A.Q. Khan, founder of Pakistan's nuclear program, shown in an undated photo. In 2004, Khan admitted to having sold Pakistan's nuclear secrets to Libya, North Korea, and Iran.
By Investigative Unit Producer
NBC News
updated 10/3/2006 2:49:38 PM ET 2006-10-03T18:49:38

Speaking out for the first time, Dina Khan — daughter of Dr. A.Q. Khan, the so-called "father" of Pakistan's nuclear bomb — issued a statement Monday dismissing claims made by Pakistan President Pervez Musharraf in his new book, "In the Line of Fire."

In his book, Musharraf wrote that Khan sent a letter to Dina in London, asking her to "go public on Pakistan's nuclear secrets" by giving the information to the British media.

In a statement provided to NBC News, Dina Khan said Musharraf’s claim is "utterly ludicrous." She says she and her family had chosen not to speak to media since her father's arrest in 2004, "in an effort to make my father's life as comfortable as possible and keep him safe."

The timing of her statement is a direct response to the allegations leveled by Musharraf in his book, which has garnered attention since its release in late September coincided with the president’s stateside visit to the U.N. General Assembly and the White House, and is currently one of's top 20 sellers. Dina Khan says she's chosen this time, "to set the record straight."

It is the first time a member of Khan's family has commented publicly on the scandal surrounding his arrest or his current situation.

In February 2004, Khan admitted to selling nuclear secrets to Libya, North Korea, and Iran and publicly apologized for his actions, taking sole responsibility. He was granted an official pardon the following day by Musharraf.

Khan, currently recuperating from prostate cancer surgery, has been confined to his home in the capital city of Islamabad since then, under the watch of government officials and security agents. Musharraf claims Khan is kept there under "protective custody," but some senior Pakistani officials and Dina Khan say her father’s situation really amounts to house arrest.

Under watch
While she denies possessing a letter from her father asking to leak information to British media, Dina Khan does say she has a copy of a letter her father gave her in late 2003-early 2004. The letter, according to Dina Khan, gave her father's version of what actually happened, and was to be released in the event that he was killed or disappeared.

According to Dina Khan’s statement, her father gave her this letter at the time because "he was worried that he was going to be made to take the fall for the erupting nuclear scandal (a fear which later proved correct)."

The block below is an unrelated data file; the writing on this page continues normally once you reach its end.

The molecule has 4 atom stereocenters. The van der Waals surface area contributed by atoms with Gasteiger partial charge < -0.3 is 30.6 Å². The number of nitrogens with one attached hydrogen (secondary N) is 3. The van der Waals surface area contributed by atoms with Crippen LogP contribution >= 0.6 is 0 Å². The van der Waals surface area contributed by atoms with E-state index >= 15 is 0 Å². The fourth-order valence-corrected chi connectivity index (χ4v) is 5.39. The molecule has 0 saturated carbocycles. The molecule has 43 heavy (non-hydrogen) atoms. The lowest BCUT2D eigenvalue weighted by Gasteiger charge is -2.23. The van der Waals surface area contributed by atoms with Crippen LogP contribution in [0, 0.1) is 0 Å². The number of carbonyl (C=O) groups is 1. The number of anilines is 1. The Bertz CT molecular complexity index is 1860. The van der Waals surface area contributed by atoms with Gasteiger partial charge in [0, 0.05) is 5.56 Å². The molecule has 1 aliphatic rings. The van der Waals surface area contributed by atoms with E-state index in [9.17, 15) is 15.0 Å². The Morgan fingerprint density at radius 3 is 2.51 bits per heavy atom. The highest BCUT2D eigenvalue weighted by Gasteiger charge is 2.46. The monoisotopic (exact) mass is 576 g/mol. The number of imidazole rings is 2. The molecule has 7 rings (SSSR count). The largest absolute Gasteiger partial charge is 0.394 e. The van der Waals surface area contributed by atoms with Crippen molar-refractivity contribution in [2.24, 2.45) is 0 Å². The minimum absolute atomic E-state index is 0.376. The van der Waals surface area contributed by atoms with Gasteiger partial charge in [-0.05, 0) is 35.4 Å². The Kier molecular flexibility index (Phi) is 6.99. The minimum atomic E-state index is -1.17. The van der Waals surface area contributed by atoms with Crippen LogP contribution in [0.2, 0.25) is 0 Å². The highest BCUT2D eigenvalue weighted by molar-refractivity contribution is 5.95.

Dina Khan says the letter "mentioned people and places, but had absolutely NO nuclear blueprints or information." She wrote that she was even questioned by British intelligence about this letter, and was cleared of any wrongdoing.

Pakistani intelligence officials have been interrogating Khan since his arrest to help determine the extent of his nuclear proliferation. According to Pakistani officials, that information is being shared with the International Atomic Energy Agency (IAEA) and "key countries," including the U.S.

But to date, neither C.I.A. nor IAEA investigators have been granted direct access to Khan. According to a senior IAEA official, the agency requested access and was denied by Pakistan. C.I.A. officials also have an interest in questioning Khan, particularly to gather additional information about his deals with Iran.

More to come?
Since the scandal broke over two years ago, some reports have suggested that the scope of Khan's proliferation, and the amount of time it seemed to go on, would have been impossible without some level of knowledge or cooperation among senior Pakistani officials.

Some have even claimed that C.I.A. and I.A.E.A. officials have deliberately been kept from direct access to Dr. Khan because of information he could potentially provide that would implicate others in positions of power in Pakistan.

Though Musharraf deemed the investigation into the nuclear scandal "officially closed," in May 2006, Dina Khan claims the situation for her father has remained unchanged.

In her statement, Dina Khan wrote, "the mistake my father made was in being far too vocal in his opinions about those in power, and as a result he is now paying the price."

She calls the official pardon from Musharraf, "a complete farce," and says her family remains under intense scrutiny by Pakistani officials. "Our mail is opened, our mobiles are tapped and our house is bugged," she writes.

"Perhaps," she writes, "the hope is to have him rot at quietly at home, forgotten by all. That will never happen. The truth will come out eventually, as it always does."

Amna Nawaz is a Producer for NBC News Investigative Unit based in Washington, D.C.


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